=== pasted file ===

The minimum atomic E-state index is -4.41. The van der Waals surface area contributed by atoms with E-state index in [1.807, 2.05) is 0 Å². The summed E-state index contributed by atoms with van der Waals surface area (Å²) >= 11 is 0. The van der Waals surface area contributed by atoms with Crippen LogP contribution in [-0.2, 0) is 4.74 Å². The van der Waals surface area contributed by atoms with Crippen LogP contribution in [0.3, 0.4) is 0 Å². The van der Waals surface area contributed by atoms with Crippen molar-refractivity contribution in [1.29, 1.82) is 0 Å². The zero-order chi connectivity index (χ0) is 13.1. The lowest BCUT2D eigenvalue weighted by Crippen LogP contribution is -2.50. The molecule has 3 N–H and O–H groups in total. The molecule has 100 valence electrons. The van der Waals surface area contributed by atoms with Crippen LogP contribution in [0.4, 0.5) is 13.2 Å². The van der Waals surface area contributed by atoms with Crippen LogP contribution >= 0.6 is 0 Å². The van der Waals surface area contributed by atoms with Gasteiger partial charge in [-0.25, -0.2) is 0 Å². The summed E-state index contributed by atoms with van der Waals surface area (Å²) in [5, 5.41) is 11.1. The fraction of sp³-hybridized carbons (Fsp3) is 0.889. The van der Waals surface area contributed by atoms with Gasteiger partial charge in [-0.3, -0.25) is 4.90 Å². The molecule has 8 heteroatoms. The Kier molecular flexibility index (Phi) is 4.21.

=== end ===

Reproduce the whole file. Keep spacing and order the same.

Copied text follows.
The minimum atomic E-state index is -4.41. The van der Waals surface area contributed by atoms with E-state index in [1.807, 2.05) is 0 Å². The summed E-state index contributed by atoms with van der Waals surface area (Å²) >= 11 is 0. The van der Waals surface area contributed by atoms with Crippen LogP contribution in [-0.2, 0) is 4.74 Å². The van der Waals surface area contributed by atoms with Crippen LogP contribution in [0.3, 0.4) is 0 Å². The van der Waals surface area contributed by atoms with Crippen molar-refractivity contribution in [1.29, 1.82) is 0 Å². The zero-order chi connectivity index (χ0) is 13.1. The lowest BCUT2D eigenvalue weighted by Crippen LogP contribution is -2.50. The molecule has 3 N–H and O–H groups in total. The molecule has 100 valence electrons. The van der Waals surface area contributed by atoms with Crippen LogP contribution in [0.4, 0.5) is 13.2 Å². The van der Waals surface area contributed by atoms with Crippen LogP contribution >= 0.6 is 0 Å². The van der Waals surface area contributed by atoms with Gasteiger partial charge in [-0.25, -0.2) is 0 Å². The summed E-state index contributed by atoms with van der Waals surface area (Å²) in [5, 5.41) is 11.1. The fraction of sp³-hybridized carbons (Fsp3) is 0.889. The van der Waals surface area contributed by atoms with Gasteiger partial charge in [-0.3, -0.25) is 4.90 Å². The molecule has 8 heteroatoms. The Kier molecular flexibility index (Phi) is 4.21.